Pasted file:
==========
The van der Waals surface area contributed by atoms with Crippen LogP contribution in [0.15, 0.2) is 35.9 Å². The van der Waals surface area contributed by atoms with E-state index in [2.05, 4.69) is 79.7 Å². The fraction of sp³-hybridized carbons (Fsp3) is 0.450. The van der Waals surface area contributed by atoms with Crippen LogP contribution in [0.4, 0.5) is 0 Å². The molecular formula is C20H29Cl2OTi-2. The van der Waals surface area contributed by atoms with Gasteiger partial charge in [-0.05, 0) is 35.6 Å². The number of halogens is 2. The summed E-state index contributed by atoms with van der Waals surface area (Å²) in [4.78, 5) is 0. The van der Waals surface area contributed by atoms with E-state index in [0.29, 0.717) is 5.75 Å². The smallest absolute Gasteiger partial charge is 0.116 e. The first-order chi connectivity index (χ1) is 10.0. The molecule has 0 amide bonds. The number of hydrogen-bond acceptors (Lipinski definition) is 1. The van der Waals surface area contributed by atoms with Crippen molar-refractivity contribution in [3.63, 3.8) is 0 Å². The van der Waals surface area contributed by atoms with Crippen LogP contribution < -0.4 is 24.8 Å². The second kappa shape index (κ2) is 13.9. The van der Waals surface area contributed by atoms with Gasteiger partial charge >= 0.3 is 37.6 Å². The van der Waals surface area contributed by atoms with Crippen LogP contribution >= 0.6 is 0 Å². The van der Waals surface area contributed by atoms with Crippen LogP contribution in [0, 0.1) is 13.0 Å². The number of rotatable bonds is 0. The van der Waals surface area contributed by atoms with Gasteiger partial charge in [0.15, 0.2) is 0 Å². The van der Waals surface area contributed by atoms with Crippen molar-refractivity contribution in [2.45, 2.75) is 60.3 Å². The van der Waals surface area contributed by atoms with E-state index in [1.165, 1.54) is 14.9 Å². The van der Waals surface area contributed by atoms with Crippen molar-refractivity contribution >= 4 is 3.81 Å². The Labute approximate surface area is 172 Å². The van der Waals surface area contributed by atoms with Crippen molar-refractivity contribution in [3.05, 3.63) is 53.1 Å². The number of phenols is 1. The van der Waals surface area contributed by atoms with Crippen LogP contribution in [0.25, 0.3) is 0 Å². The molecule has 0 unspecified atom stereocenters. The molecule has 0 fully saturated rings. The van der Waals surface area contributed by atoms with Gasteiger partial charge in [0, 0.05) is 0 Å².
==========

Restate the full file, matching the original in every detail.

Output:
The van der Waals surface area contributed by atoms with Crippen LogP contribution in [0.15, 0.2) is 35.9 Å². The van der Waals surface area contributed by atoms with E-state index in [2.05, 4.69) is 79.7 Å². The fraction of sp³-hybridized carbons (Fsp3) is 0.450. The van der Waals surface area contributed by atoms with Crippen LogP contribution in [0.4, 0.5) is 0 Å². The molecular formula is C20H29Cl2OTi-2. The van der Waals surface area contributed by atoms with Gasteiger partial charge in [-0.05, 0) is 35.6 Å². The number of halogens is 2. The summed E-state index contributed by atoms with van der Waals surface area (Å²) in [4.78, 5) is 0. The van der Waals surface area contributed by atoms with E-state index in [0.29, 0.717) is 5.75 Å². The smallest absolute Gasteiger partial charge is 0.116 e. The first-order chi connectivity index (χ1) is 10.0. The molecule has 0 amide bonds. The number of hydrogen-bond acceptors (Lipinski definition) is 1. The van der Waals surface area contributed by atoms with Crippen molar-refractivity contribution in [3.63, 3.8) is 0 Å². The van der Waals surface area contributed by atoms with Crippen LogP contribution < -0.4 is 24.8 Å². The second kappa shape index (κ2) is 13.9. The van der Waals surface area contributed by atoms with Gasteiger partial charge >= 0.3 is 37.6 Å². The van der Waals surface area contributed by atoms with Crippen LogP contribution >= 0.6 is 0 Å². The van der Waals surface area contributed by atoms with Crippen LogP contribution in [0, 0.1) is 13.0 Å². The number of rotatable bonds is 0. The van der Waals surface area contributed by atoms with Gasteiger partial charge in [0.15, 0.2) is 0 Å². The van der Waals surface area contributed by atoms with Crippen molar-refractivity contribution in [2.45, 2.75) is 60.3 Å². The van der Waals surface area contributed by atoms with E-state index in [1.165, 1.54) is 14.9 Å². The van der Waals surface area contributed by atoms with Crippen molar-refractivity contribution >= 4 is 3.81 Å². The Labute approximate surface area is 172 Å². The van der Waals surface area contributed by atoms with Crippen molar-refractivity contribution in [3.05, 3.63) is 53.1 Å². The number of phenols is 1. The van der Waals surface area contributed by atoms with Crippen LogP contribution in [0.25, 0.3) is 0 Å². The molecule has 0 unspecified atom stereocenters. The molecule has 0 fully saturated rings. The van der Waals surface area contributed by atoms with Gasteiger partial charge in [0, 0.05) is 0 Å².